God vs The Multiverse

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Wednesday, November 14, 2012

Forbidden Fruit (Part 3: Svara)

We'll take a small step and define the difference between סוריא and all other lands. We base this step on the fact (mentioned in the previous post) that סוריא has a Rabbinic prohibition, while all other lands are only the pure instance of the הלכה למשה מסיני.

In order to permit the איסור דרבנן on the fruits from סוריא (using the principle of ספק דרבנן לקולא), it is necessary to have a reasonable doubt regarding their status.  If you see grapes being sold outside a vineyard of ערלה and you are unsure of their origin, that uncertainty functions to create a status of ספק (doubt) in the fruits and thereby permits them.

However, if you see a basket of grapes coming out of the vineyard of ערלה, you are pretty certain that the grapes are ערלה.  Is there some far out possibility that the grapes are from somewhere else?  Isn't it possible that they happened to find their way into the vineyard in a basket, and are now being brought out?  It is possible, but it is not a reasonable doubt. Therefore, there is no status of ספק in these fruits, and they remain prohibited.

This is regarding סוריא, where there is a separate איסור דרבנן besides for the הלכה למשה מסיני.  But in other lands, there is only the pure הלכה למשה מסיני.  In this case, the fruits are permitted even when there is no reasonable doubt, but only a far out possibility that they are not ערלה.  The הלכה למשה מסיני says that only fruits that are definitely ערלה are prohibited.  An unreasonable doubt will prevent the fruits from having the status of an absolute ודאי (definite), and therefore will be sufficient to permit the fruits.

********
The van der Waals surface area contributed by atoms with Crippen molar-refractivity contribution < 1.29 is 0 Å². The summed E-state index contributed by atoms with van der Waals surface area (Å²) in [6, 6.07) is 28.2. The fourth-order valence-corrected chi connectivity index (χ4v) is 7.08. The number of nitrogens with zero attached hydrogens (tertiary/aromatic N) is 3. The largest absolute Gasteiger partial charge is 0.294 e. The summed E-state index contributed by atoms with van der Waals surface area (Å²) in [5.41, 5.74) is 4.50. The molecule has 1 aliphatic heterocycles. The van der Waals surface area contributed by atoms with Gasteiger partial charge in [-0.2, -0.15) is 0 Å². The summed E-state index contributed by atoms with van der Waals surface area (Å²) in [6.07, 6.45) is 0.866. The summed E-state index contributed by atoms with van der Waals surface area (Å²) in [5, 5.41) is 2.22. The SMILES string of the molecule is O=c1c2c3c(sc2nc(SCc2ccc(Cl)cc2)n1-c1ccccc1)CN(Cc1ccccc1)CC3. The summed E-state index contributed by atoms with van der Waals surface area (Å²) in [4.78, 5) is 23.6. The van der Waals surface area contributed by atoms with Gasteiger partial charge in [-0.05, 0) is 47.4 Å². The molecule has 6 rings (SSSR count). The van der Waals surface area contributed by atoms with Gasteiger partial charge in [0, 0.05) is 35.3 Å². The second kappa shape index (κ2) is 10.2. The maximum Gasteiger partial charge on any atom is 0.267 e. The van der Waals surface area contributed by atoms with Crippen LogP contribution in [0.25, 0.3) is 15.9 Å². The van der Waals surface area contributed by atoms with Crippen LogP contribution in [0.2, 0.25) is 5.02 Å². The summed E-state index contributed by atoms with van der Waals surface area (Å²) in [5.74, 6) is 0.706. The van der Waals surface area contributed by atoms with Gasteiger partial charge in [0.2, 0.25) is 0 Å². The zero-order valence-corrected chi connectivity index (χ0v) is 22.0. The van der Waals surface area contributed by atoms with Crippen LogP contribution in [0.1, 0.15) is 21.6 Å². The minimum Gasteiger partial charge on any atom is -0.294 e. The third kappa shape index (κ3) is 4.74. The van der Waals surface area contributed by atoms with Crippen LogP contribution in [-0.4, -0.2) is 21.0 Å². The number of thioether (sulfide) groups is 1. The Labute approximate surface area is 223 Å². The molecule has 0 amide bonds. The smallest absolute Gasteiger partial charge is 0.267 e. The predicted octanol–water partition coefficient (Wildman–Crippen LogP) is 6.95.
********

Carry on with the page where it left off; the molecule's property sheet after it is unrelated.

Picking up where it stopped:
The main concept is that in סוריא the status of ספק is necessary to permit the fruits, while in all other lands the status of ודאי is necessary to prohibit the fruits.  The case which brings out this difference is where there is an unreasonable doubt.  Only a reasonable doubt can legitimately create the status of ספק, but even an unreasonable doubt can prevent the fruits from being ודאי ערלה.

This understanding of the הלכה למשה מסיני allows us to ask the next critical question:  What sense does it make to say that only fruits that are ודאי ערלה are prohibited?  Our knowledge about the fruit is something external to them, and it doesn't seem to make sense to distinguish between two types of fruit based upon our knowledge of them!  For example, if you are in doubt, but your friend knows for sure, the fruit itself is the same for both of you.  What sense does it make to have ודאי be the essential definition of the prohibition?

This is a subtle question, and it is important to appreciate the problem in order to move forward.

17 comments:

  1. I realized that that is exactly the main problem with my approach. How can the knowledge create an identity of orla. In eretz yisreol, as you said in the first post the kedushas haaratez is koveh the shem, but not in chutz where there is no kedushas haaretz.